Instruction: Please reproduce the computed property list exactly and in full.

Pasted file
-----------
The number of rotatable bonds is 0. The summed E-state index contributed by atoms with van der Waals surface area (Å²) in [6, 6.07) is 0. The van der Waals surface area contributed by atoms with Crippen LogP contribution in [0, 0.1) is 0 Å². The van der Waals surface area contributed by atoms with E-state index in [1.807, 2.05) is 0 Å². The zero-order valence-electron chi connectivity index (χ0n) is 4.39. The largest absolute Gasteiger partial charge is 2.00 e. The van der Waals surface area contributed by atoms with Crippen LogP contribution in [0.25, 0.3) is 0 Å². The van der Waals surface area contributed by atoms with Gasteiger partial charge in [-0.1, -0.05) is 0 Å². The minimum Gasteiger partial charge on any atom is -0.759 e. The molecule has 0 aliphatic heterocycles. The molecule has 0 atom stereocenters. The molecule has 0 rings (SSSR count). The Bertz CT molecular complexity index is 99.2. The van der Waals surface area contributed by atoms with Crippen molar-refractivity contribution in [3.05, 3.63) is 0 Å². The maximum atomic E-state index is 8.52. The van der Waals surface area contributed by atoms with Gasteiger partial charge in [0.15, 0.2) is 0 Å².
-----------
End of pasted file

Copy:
The number of rotatable bonds is 0. The summed E-state index contributed by atoms with van der Waals surface area (Å²) in [6, 6.07) is 0. The van der Waals surface area contributed by atoms with Crippen LogP contribution in [0, 0.1) is 0 Å². The van der Waals surface area contributed by atoms with E-state index in [1.807, 2.05) is 0 Å². The zero-order valence-electron chi connectivity index (χ0n) is 4.39. The largest absolute Gasteiger partial charge is 2.00 e. The van der Waals surface area contributed by atoms with Crippen LogP contribution in [0.25, 0.3) is 0 Å². The van der Waals surface area contributed by atoms with Gasteiger partial charge in [-0.1, -0.05) is 0 Å². The minimum Gasteiger partial charge on any atom is -0.759 e. The molecule has 0 aliphatic heterocycles. The molecule has 0 atom stereocenters. The molecule has 0 rings (SSSR count). The Bertz CT molecular complexity index is 99.2. The van der Waals surface area contributed by atoms with Crippen molar-refractivity contribution in [3.05, 3.63) is 0 Å². The maximum atomic E-state index is 8.52. The van der Waals surface area contributed by atoms with Gasteiger partial charge in [0.15, 0.2) is 0 Å².